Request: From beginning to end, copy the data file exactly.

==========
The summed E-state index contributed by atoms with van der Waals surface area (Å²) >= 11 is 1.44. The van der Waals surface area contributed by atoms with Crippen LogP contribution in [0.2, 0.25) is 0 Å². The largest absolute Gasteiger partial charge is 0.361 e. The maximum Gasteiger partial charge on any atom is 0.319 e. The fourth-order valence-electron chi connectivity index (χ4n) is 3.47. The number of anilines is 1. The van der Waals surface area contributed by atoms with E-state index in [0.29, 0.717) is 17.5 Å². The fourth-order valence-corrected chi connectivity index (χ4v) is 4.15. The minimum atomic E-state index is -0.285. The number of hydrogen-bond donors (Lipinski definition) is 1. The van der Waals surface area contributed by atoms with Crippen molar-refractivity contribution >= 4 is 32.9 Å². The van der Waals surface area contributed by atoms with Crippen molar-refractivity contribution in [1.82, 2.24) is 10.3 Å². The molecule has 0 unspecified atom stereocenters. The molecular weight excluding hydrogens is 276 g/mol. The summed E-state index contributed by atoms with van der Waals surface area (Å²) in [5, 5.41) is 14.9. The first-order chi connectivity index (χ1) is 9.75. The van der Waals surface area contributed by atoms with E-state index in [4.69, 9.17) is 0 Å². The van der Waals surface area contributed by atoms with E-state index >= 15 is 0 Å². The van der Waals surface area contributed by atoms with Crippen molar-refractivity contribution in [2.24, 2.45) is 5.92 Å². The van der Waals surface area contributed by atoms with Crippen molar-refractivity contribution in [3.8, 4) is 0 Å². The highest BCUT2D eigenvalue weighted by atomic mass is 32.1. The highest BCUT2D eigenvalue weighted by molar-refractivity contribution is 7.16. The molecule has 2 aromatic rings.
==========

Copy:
The summed E-state index contributed by atoms with van der Waals surface area (Å²) >= 11 is 1.44. The van der Waals surface area contributed by atoms with Crippen LogP contribution in [0.2, 0.25) is 0 Å². The largest absolute Gasteiger partial charge is 0.361 e. The maximum Gasteiger partial charge on any atom is 0.319 e. The fourth-order valence-electron chi connectivity index (χ4n) is 3.47. The number of anilines is 1. The van der Waals surface area contributed by atoms with E-state index in [0.29, 0.717) is 17.5 Å². The fourth-order valence-corrected chi connectivity index (χ4v) is 4.15. The minimum atomic E-state index is -0.285. The number of hydrogen-bond donors (Lipinski definition) is 1. The van der Waals surface area contributed by atoms with Crippen molar-refractivity contribution >= 4 is 32.9 Å². The van der Waals surface area contributed by atoms with Crippen molar-refractivity contribution in [1.82, 2.24) is 10.3 Å². The molecule has 0 unspecified atom stereocenters. The molecular weight excluding hydrogens is 276 g/mol. The summed E-state index contributed by atoms with van der Waals surface area (Å²) in [5, 5.41) is 14.9. The first-order chi connectivity index (χ1) is 9.75. The van der Waals surface area contributed by atoms with E-state index in [4.69, 9.17) is 0 Å². The van der Waals surface area contributed by atoms with E-state index >= 15 is 0 Å². The van der Waals surface area contributed by atoms with Crippen molar-refractivity contribution in [2.24, 2.45) is 5.92 Å². The van der Waals surface area contributed by atoms with Crippen molar-refractivity contribution in [3.8, 4) is 0 Å². The highest BCUT2D eigenvalue weighted by atomic mass is 32.1. The highest BCUT2D eigenvalue weighted by molar-refractivity contribution is 7.16. The molecule has 2 aromatic rings.